Women in film just got interesting. In a big way.
Women are underrepresented in Hollywood. There, I said it. A vast majority of decent lead roles in major movies are written for men, and a wildly disproportionate number of notable directors are male. It’s therefore not surprising how often we hear about a one-sided portrayal of women in mainstream cinema—women are frequently characterised by a torrent of gender stereotypes that are often either out of touch or, in extreme cases, just plain misogynistic.
As clichéd as the above complaint may be, it is pertinent—it’s relatively uncommon to find an original (or, at the very least, interesting) portrayal of women in film outside the underappreciated world of independent cinema. And, at a first glance, the filmography of David Fincher doesn’t seem to be much different—does anyone recall the thought-provoking themes about femininity explored in Se7en or Fight Club? Both of those films (probably Fincher’s two best known features) are unquestionably all about the men running the show. So where do the women come into Mr Fincher’s world?
While Alien 3 and Panic Room both gave us a look at what Fincher was capable of doing with strong female characters, it wasn’t until the release of his three most recent films (including Gone Girl) that I came to see the man’s genius in portraying the role of women in society through film. Through a loose trilogy consisting of The Social Network, The Girl With the Dragon Tattoo and Gone Girl, Fincher has given us what I would argue is the greatest exploration of gender roles—especially those of women—ever committed to the silver screen.
These three movies have each provided a very different lens through which to see the feminine gender role—in fact, I’d almost go so far as to call it a progression. In The Social Network, we have what we might call the here equivalent of The Ghost of Christmas Past. To the protagonists of this movie, women are the objects of their motivation—Mark Zuckerberg’s ex-girlfriend in the film is his Rosebud, and Sean Parker explicitly states that he was driven to found Napster through sexual jealousy. While it would be wrong to describe the women in this world as powerless, it’s somewhat difficult to see the film as a glowing example of female empowerment. Obviously, as far as this movie goes, the portrayal of women as objects is laced heavily with irony, but it doesn’t stop the image of women characterised as simple names on a screen being eerily relevant.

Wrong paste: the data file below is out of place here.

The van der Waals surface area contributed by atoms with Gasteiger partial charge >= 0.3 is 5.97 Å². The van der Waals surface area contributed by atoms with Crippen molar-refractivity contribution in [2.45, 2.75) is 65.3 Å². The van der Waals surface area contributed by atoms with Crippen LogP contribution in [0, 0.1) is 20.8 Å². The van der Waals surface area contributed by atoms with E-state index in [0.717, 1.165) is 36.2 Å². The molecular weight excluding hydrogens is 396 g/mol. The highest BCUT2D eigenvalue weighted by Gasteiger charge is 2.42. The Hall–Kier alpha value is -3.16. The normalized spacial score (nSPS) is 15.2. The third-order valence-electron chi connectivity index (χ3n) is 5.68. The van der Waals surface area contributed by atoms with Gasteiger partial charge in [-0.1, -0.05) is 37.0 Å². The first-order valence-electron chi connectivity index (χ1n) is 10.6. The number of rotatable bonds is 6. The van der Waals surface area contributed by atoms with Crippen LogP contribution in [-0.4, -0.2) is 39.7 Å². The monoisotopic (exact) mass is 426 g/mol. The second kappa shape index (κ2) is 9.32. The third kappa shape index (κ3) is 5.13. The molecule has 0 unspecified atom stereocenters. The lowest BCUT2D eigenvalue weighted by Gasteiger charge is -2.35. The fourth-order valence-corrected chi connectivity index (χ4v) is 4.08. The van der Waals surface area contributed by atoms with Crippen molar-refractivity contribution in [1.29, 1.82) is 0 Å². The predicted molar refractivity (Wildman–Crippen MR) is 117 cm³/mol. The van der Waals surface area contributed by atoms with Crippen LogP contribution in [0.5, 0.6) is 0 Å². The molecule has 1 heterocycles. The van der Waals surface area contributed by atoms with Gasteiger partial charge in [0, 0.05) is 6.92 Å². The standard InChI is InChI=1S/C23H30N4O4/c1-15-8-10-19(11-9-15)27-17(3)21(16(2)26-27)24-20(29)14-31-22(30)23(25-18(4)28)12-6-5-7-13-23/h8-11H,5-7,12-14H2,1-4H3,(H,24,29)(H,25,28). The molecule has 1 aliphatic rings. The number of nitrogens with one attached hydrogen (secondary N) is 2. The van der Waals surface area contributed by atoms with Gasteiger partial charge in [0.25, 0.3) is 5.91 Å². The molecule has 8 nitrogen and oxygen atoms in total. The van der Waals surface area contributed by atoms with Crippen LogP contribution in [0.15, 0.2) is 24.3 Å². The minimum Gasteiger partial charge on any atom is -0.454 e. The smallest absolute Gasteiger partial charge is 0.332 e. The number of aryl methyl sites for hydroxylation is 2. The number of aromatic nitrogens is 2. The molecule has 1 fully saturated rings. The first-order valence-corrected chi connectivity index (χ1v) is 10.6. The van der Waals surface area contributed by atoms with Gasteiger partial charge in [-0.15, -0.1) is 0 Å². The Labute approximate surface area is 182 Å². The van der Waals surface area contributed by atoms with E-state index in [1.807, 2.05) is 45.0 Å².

Take The Girl With the Dragon Tattoo next, which serves as our Ghost of Christmas Present in this analogy; although I’d argue the film doesn’t quite do the source material justice, the point still stands—this movie gives us women fighting back. The film’s titular character finds herself in a world darkened by disturbingly frequent acts of sexual violence against women, and we’re given the satisfaction of seeing the perpetrators bludgeoned with the blunt end of just revenge. It’s a film about female power lashing out against hatred and bigotry. Describing it simply as a revenge flick would be a little unfair though—it carries far more weight than to be seen only as a simple exercise in retaliation. It’s about the liberation of the oppressed—we can celebrate now! Huzzah!
But then comes Gone Girl, our Ghost of Christmas Yet to Come. This movie is a portrayal of female empowerment gone sinister. As Fincher has already told us in Fight Club, masculinity is in crisis, and Gone Girl shows us this crisis with a polar shift of gender roles, lending us a frightening portrait of the nature of relationships in the wake of the rapidly evolving places that men and women hold in society. Is Gone Girl a cautionary tale? I personally don’t think so—I simply see it as an exploration of ideas—but the implications of the world that Mr Fincher accesses in Gone Girl are far from cheery.
When we consider these films as a loose trilogy, Fincher truly has given us a fascinating portrait of the role of women in film. In this sweeping narrative arc, there are no heroes and no villains—we are simply given a portrayal of how the two genders interact. From the cold and reserved attitudes of men towards women in The Social Network, to the vibrant bust of female power striking out in The Girl With the Dragon Tattoo, to the sinister quasi-Iago figure of Amy playing her husband like a marionette in Gone Girl, Mr Fincher has proven himself to be a master of telling tales of gender identity in cinema.
What separates him from his peers is that he features female characters in his films, not female caricatures. It’s something that few Hollywood directors do, and even fewer realise it. Whether or not this makes Fincher a feminist director is open to interpretation—I hope that he inspires many more to broaden their horizons.